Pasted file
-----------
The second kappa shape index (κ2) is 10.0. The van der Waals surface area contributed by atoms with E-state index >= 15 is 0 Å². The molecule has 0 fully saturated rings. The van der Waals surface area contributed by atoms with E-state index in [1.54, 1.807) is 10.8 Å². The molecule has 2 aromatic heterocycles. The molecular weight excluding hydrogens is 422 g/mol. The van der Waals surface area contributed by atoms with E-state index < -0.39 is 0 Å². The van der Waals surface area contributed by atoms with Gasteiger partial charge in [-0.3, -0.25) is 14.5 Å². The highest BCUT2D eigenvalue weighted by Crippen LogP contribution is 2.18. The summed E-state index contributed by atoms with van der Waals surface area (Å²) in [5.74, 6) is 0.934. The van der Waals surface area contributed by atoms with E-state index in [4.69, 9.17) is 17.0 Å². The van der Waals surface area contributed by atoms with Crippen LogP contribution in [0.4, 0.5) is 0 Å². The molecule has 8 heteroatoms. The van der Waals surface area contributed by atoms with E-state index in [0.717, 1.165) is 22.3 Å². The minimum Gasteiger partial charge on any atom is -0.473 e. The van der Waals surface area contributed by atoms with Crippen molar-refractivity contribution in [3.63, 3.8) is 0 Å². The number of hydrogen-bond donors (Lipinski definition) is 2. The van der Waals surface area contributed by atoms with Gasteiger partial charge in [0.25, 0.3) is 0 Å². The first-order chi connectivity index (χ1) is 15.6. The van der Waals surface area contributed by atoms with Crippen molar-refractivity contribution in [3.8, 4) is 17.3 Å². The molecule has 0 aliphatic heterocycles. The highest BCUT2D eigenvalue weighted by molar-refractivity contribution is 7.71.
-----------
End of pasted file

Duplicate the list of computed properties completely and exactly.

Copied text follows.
The second kappa shape index (κ2) is 10.0. The van der Waals surface area contributed by atoms with E-state index >= 15 is 0 Å². The molecule has 0 fully saturated rings. The van der Waals surface area contributed by atoms with E-state index in [1.54, 1.807) is 10.8 Å². The molecule has 2 aromatic heterocycles. The molecular weight excluding hydrogens is 422 g/mol. The van der Waals surface area contributed by atoms with E-state index < -0.39 is 0 Å². The van der Waals surface area contributed by atoms with Gasteiger partial charge in [-0.3, -0.25) is 14.5 Å². The highest BCUT2D eigenvalue weighted by Crippen LogP contribution is 2.18. The summed E-state index contributed by atoms with van der Waals surface area (Å²) in [5.74, 6) is 0.934. The van der Waals surface area contributed by atoms with E-state index in [4.69, 9.17) is 17.0 Å². The van der Waals surface area contributed by atoms with Crippen LogP contribution in [0.4, 0.5) is 0 Å². The molecule has 8 heteroatoms. The van der Waals surface area contributed by atoms with E-state index in [0.717, 1.165) is 22.3 Å². The minimum Gasteiger partial charge on any atom is -0.473 e. The van der Waals surface area contributed by atoms with Crippen molar-refractivity contribution in [3.63, 3.8) is 0 Å². The number of hydrogen-bond donors (Lipinski definition) is 2. The van der Waals surface area contributed by atoms with Gasteiger partial charge in [0.25, 0.3) is 0 Å². The first-order chi connectivity index (χ1) is 15.6. The van der Waals surface area contributed by atoms with Crippen molar-refractivity contribution in [3.8, 4) is 17.3 Å². The molecule has 0 aliphatic heterocycles. The highest BCUT2D eigenvalue weighted by molar-refractivity contribution is 7.71.